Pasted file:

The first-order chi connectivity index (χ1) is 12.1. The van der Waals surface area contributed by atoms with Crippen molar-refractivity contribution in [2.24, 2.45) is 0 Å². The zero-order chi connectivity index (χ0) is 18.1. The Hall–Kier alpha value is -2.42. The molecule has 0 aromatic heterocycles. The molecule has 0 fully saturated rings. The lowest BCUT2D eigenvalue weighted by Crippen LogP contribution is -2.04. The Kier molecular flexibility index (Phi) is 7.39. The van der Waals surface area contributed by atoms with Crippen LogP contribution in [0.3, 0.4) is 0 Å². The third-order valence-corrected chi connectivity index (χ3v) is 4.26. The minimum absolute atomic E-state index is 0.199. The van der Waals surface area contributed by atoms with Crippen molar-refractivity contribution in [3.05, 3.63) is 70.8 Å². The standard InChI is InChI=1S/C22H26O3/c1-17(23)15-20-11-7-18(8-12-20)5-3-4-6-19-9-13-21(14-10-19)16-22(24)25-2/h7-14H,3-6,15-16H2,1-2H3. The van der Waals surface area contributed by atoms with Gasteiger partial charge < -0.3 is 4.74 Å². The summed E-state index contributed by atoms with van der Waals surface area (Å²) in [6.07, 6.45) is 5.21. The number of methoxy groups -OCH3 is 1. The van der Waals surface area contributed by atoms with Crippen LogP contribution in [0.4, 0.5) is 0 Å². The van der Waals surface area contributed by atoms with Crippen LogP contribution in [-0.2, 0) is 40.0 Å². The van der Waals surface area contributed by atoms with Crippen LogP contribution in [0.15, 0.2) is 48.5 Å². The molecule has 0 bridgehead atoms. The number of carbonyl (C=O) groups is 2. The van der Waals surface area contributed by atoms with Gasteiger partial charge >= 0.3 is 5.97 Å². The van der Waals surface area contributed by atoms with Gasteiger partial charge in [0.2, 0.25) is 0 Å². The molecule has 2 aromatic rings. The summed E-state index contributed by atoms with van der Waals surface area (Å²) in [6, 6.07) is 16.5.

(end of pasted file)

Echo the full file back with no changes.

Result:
The first-order chi connectivity index (χ1) is 12.1. The van der Waals surface area contributed by atoms with Crippen molar-refractivity contribution in [2.24, 2.45) is 0 Å². The zero-order chi connectivity index (χ0) is 18.1. The Hall–Kier alpha value is -2.42. The molecule has 0 aromatic heterocycles. The molecule has 0 fully saturated rings. The lowest BCUT2D eigenvalue weighted by Crippen LogP contribution is -2.04. The Kier molecular flexibility index (Phi) is 7.39. The van der Waals surface area contributed by atoms with Crippen LogP contribution in [0.3, 0.4) is 0 Å². The third-order valence-corrected chi connectivity index (χ3v) is 4.26. The minimum absolute atomic E-state index is 0.199. The van der Waals surface area contributed by atoms with Crippen molar-refractivity contribution in [3.05, 3.63) is 70.8 Å². The standard InChI is InChI=1S/C22H26O3/c1-17(23)15-20-11-7-18(8-12-20)5-3-4-6-19-9-13-21(14-10-19)16-22(24)25-2/h7-14H,3-6,15-16H2,1-2H3. The van der Waals surface area contributed by atoms with Gasteiger partial charge < -0.3 is 4.74 Å². The summed E-state index contributed by atoms with van der Waals surface area (Å²) in [6.07, 6.45) is 5.21. The number of methoxy groups -OCH3 is 1. The van der Waals surface area contributed by atoms with Crippen LogP contribution in [0.4, 0.5) is 0 Å². The van der Waals surface area contributed by atoms with Crippen LogP contribution in [-0.2, 0) is 40.0 Å². The van der Waals surface area contributed by atoms with Crippen LogP contribution in [0.15, 0.2) is 48.5 Å². The molecule has 0 bridgehead atoms. The number of carbonyl (C=O) groups is 2. The van der Waals surface area contributed by atoms with Gasteiger partial charge >= 0.3 is 5.97 Å². The van der Waals surface area contributed by atoms with Gasteiger partial charge in [0.2, 0.25) is 0 Å². The molecule has 2 aromatic rings. The summed E-state index contributed by atoms with van der Waals surface area (Å²) in [6, 6.07) is 16.5.